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Supreme Court rejects Subrata Roy’s plea against his detention [Read the Judgment]

Supreme Court today rejected the plea by Sahara chief Subrata Roy challenging its March 4 order detaining him for not complying with the order to return investors money by routing it through SEBI.

Subrata Roy filed a Writ Petition (WP (Crl) NO. 57 OF 2014) praying for a declaration that the order dated 4.3.2014 as null and void and for his release from the Judicial Custody. Bench Comprising of Justice K.S. Radhakrishnan and Justice J.S. Khehar found no merit and dismissed the petition.

Roy and two Directors were sent to judicial custody for failure of group’s two companies’ SIRECL and SHICL to comply with its order to return investors’ Rs.24,000 crore that they had collected through Optionally Fully Convertible Debentures (OFCDs).

Roy will continue to remain in custody as the court has directed his counsel to make a revised proposal to return investors’ money to secure his release, Court observed when senior counsel Rajiv Dhawan drew the attention of the court to Roy’ earlier proposal to deposit Rs.10,000 crore. Of the Rs.24,000 crore, Sahara India Real estate Corporation Limited and Sahara Housing Investment Corporation Limited have already deposited Rs.5,120 crore in December 2012 with SEBI.

Earlier, Senior Counsel Ram Jethmalani who appeared for the petitioner told to the Court that it would be embarrassing for him to canvass the submissions which he is bound to raise in the matter before the Court and hearing this matter would also discomfort and embarrass the Bench as well. He therefore suggested the Bench to recuse themselves from hearing the case. Read Live Law Report here.

Mr. Arvind Datar, Senior Counsel who appeared for the respondents requested the Bench not to withdraw themselves from hearing the case. He has contented that the Writ Petition was not maintainable, either under the provisions of the Constitution of India, or under any other law of the land.

Counsels for the petitioner argued that the March 4 order was a complete nullity and it was the duty of this court to terminate this unlawful detention and release the petitioner forthwith.

Rejecting these arguments, the Bench said the March 4 order was only to ensure compliance of the direction to repay Rs. 20,000 crores to the depositors and it was not passed on the contempt petition, which was still pending adjudication.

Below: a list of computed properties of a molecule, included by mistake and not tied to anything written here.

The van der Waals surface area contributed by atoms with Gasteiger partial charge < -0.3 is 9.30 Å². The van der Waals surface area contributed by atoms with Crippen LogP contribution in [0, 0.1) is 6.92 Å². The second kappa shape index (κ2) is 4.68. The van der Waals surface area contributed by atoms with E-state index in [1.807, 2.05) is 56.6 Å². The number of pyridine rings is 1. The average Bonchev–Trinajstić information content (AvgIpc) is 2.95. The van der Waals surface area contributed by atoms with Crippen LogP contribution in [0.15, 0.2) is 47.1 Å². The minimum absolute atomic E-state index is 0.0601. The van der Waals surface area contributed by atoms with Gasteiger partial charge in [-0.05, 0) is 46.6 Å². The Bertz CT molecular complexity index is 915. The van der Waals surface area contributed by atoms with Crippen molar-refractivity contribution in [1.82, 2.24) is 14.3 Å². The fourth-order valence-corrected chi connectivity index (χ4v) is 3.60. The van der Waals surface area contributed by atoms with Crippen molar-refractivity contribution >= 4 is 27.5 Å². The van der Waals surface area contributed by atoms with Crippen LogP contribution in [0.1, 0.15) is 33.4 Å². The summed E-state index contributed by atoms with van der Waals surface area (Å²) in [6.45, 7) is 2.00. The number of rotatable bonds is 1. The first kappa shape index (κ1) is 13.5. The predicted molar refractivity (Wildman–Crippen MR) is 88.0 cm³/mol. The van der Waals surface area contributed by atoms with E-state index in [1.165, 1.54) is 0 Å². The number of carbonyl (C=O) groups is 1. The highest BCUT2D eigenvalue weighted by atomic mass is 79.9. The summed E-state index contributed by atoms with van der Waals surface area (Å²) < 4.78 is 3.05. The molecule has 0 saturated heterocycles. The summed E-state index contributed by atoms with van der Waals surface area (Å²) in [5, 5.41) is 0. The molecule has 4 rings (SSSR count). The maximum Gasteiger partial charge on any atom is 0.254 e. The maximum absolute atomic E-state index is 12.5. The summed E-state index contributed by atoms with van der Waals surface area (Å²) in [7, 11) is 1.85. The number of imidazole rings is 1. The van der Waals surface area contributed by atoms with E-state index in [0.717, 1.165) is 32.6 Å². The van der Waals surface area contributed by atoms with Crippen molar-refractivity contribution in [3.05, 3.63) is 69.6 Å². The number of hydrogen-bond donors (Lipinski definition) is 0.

Court observed as follows;

“The submission advanced by Mr. Ram Jethmalani, learned Senior Counsel asserting the maintainability of the instant petition under the maxim of ex debito justitiae, expressly recognized by this Court in A.R.Antulay v. R.S. Nayak, (1988) 2 SCC 602, is held to be devoid of any merit, consequent upon a detailed analysis of the judgment relied upon. The contention advanced by Mr. C.A. Sundaram, learned Senior Counsel for the petitioner, projecting the maintainability of the instant petition under Article 32 read with Article 21 of the Constitution of India, has been found to be unacceptable in law on the basis of a series of judgments rendered by this Court. The submission advanced by Dr. Rajeev Dhawan, learned Senior Counsel representing the petitioner, supporting the maintainability of the instant petition by placing collective reliance on Articles 129 and 142 of the Constitution of India, has also been found to be ill-founded”.

“For the reasons recorded hereinabove, we find no merit in the present petition, and the same is accordingly dismissed”.

In a Post Script to the Judgment, the Bench recorded certain observations regarding the abuse of litigation. Relevant extracts are as follows;

The Indian judicial system is grossly afflicted, with frivolous litigation. Ways and means need to be evolved, to deter litigants from their compulsive obsession, towards senseless and ill-considered claims. One needs to keep in mind that in the process of litigation, there is an innocent sufferer on the other side, of every irresponsible and senseless claim.

He suffers long drawn anxious periods of nervousness and restlessness, whilst the litigation is pending, without any fault on his part. He pays for the litigation, from out of his savings (or out of his borrowings), worrying that the other side may trick him into defeat, for no fault of his. He spends invaluable time briefing counsel and preparing them for his claim.

Time which he should have spent at work, or with his family, is lost, for no fault of his. Should a litigant not be compensated for, what he has lost, for no fault? The suggestion to the legislature is, that a litigant who has succeeded, must be compensated by the one, who has lost. The suggestion to the legislature is to formulate a mechanism, that anyone who initiates and continues litigation senselessly, pays for the same. It is suggested that the legislature should consider the introduction of a “Code of Compulsory Costs”.

Read more stories on Sahara Subrato Roy here

Read the Judgment

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